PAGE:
A Scientific approach to Customer Satisfaction

In one of my posting I asked the question, Who is Responsible for Customer Satisfaction?

 I stated that customer satisfaction is the responsibility of EVERYONE!

Everyone “touches “  the customer and how everyone performs their job relates to the customer being satisfied.  I also listed several steps for starting a customer satisfaction program within any company. Lastly, Marketing should always look at their activities from the customer’s “glasses.”

Several people asked about research on customer satisfaction and activities that a company can perform and linking it to either starting a customer satisfaction program or improving their current customer satisfaction program.   Well the answer is a definite YES!

There are a number of approaches, companies and experts on this subject, but they basically boil down to a relatively small number of activities that help improve customer satisfaction.

Fundamentally, customers (both B2B and B2C) are looking for value (see my posting on good value propositions) and value is benefit minus cost.    Given this basic premise, one can link activities that focus on benefits and cost, and if one improves on these activities it will result in an improvement in customer satisfaction and in most cases have a positive impact on the company’s revenue stream.

Two examples of this relationship are:  One, developing a quality product that addresses a customer’s critical issues, resulting in a perceived benefit and subsequent purchases of that product or service. (e.g. disposable diapers)  Secondly, by developing a great relationship with the customer base or creating a wonderful image of your company that will be viewed as a benefit to the customer and again resulting in a purchase of the product or service. (e.g., Apple, Disney)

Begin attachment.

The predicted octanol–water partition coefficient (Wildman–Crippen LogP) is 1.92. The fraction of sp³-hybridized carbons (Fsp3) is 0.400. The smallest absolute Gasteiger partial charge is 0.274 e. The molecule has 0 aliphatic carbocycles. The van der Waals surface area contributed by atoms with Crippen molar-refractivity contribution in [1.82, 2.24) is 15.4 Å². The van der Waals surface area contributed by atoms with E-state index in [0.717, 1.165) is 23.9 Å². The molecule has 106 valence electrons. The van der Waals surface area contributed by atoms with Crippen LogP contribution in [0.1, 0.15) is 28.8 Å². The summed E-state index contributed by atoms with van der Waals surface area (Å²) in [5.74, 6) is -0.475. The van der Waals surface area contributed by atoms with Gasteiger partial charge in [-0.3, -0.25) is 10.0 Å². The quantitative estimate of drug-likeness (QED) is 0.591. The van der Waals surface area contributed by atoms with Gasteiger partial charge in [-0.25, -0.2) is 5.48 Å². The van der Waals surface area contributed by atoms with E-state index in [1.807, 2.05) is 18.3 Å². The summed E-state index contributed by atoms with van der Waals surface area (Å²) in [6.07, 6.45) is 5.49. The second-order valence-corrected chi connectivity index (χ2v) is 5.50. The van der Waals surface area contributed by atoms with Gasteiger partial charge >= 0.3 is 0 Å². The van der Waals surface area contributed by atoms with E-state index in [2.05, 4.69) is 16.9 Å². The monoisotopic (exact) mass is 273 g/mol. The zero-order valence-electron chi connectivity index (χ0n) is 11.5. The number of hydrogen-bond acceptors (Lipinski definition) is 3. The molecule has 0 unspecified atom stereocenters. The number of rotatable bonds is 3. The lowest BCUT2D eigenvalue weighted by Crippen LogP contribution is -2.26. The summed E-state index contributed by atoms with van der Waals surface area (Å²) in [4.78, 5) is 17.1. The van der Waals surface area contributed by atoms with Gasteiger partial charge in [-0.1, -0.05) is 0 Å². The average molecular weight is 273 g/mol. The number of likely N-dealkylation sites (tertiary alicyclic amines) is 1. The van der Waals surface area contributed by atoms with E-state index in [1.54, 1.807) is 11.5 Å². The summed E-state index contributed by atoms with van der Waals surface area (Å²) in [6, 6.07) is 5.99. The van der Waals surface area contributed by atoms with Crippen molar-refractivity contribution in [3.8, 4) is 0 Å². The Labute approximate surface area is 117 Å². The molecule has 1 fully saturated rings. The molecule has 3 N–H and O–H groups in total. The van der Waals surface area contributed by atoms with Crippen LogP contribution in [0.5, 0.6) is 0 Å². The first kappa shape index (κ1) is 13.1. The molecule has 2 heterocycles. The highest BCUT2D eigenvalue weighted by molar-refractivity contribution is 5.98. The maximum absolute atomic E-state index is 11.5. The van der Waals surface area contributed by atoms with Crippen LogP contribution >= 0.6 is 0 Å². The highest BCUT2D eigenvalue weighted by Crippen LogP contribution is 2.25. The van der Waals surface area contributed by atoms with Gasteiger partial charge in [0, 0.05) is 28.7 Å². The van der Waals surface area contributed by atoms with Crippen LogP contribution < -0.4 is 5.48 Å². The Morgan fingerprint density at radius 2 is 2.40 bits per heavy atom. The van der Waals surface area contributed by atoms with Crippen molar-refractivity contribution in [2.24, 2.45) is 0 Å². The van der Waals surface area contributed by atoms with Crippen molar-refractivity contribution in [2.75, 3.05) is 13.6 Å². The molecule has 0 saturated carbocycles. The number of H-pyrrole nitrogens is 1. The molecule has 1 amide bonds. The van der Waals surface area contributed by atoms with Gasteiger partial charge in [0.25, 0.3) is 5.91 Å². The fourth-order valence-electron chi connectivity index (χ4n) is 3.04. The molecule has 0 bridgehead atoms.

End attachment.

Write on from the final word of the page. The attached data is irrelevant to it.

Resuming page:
Bradley T. Gale’s book titled “Managing Customer Value” talks about developing a matrix of attributes related to customer satisfaction consisting of “levers” that when improved will result in an increase to the benefit attribute or when levers addressing costs are improved will also increase the overall value and thus the potential for increased revenues.   The key point is incremental or small improvements in some or all of these attributes have a multiplying impact on the revenue improvement factor.    So just a 1-5% improvement in several areas can result in increased revenues.  

So, as I stated before, everyone can impact customer satisfaction and there are metrics that can be put in place that do not require a major undertaking to measure overall customer satisfaction AND increased revenues. 

Have you stated your customer satisfaction program; if not why not?

RHL 8/16/11

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